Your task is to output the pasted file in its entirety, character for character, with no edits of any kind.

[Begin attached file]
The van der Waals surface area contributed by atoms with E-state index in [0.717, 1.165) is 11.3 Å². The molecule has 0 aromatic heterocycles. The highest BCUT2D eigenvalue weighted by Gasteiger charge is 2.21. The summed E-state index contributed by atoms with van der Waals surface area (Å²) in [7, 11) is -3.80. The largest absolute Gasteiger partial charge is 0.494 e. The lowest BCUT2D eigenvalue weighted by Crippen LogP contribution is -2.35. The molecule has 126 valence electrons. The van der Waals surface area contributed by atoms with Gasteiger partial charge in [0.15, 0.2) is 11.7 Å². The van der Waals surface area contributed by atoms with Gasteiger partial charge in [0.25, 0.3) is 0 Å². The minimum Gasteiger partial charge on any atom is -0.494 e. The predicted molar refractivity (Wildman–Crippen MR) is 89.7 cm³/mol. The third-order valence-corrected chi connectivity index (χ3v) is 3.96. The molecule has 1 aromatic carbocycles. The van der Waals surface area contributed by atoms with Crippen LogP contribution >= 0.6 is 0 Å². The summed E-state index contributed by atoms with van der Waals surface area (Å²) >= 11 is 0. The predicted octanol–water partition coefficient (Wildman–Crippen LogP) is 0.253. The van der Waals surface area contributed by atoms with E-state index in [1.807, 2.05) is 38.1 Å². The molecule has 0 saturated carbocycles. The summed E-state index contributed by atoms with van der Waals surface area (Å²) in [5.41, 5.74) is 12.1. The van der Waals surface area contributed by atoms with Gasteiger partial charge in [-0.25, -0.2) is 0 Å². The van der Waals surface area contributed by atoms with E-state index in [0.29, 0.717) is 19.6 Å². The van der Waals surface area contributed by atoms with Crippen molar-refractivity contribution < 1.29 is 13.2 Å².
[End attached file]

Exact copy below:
The van der Waals surface area contributed by atoms with E-state index in [0.717, 1.165) is 11.3 Å². The molecule has 0 aromatic heterocycles. The highest BCUT2D eigenvalue weighted by Gasteiger charge is 2.21. The summed E-state index contributed by atoms with van der Waals surface area (Å²) in [7, 11) is -3.80. The largest absolute Gasteiger partial charge is 0.494 e. The lowest BCUT2D eigenvalue weighted by Crippen LogP contribution is -2.35. The molecule has 126 valence electrons. The van der Waals surface area contributed by atoms with Gasteiger partial charge in [0.15, 0.2) is 11.7 Å². The van der Waals surface area contributed by atoms with Gasteiger partial charge in [0.25, 0.3) is 0 Å². The minimum Gasteiger partial charge on any atom is -0.494 e. The predicted molar refractivity (Wildman–Crippen MR) is 89.7 cm³/mol. The third-order valence-corrected chi connectivity index (χ3v) is 3.96. The molecule has 1 aromatic carbocycles. The van der Waals surface area contributed by atoms with Crippen LogP contribution >= 0.6 is 0 Å². The summed E-state index contributed by atoms with van der Waals surface area (Å²) >= 11 is 0. The predicted octanol–water partition coefficient (Wildman–Crippen LogP) is 0.253. The van der Waals surface area contributed by atoms with E-state index in [1.807, 2.05) is 38.1 Å². The molecule has 0 saturated carbocycles. The summed E-state index contributed by atoms with van der Waals surface area (Å²) in [5.41, 5.74) is 12.1. The van der Waals surface area contributed by atoms with Gasteiger partial charge in [-0.25, -0.2) is 0 Å². The van der Waals surface area contributed by atoms with E-state index in [0.29, 0.717) is 19.6 Å². The van der Waals surface area contributed by atoms with Crippen molar-refractivity contribution < 1.29 is 13.2 Å².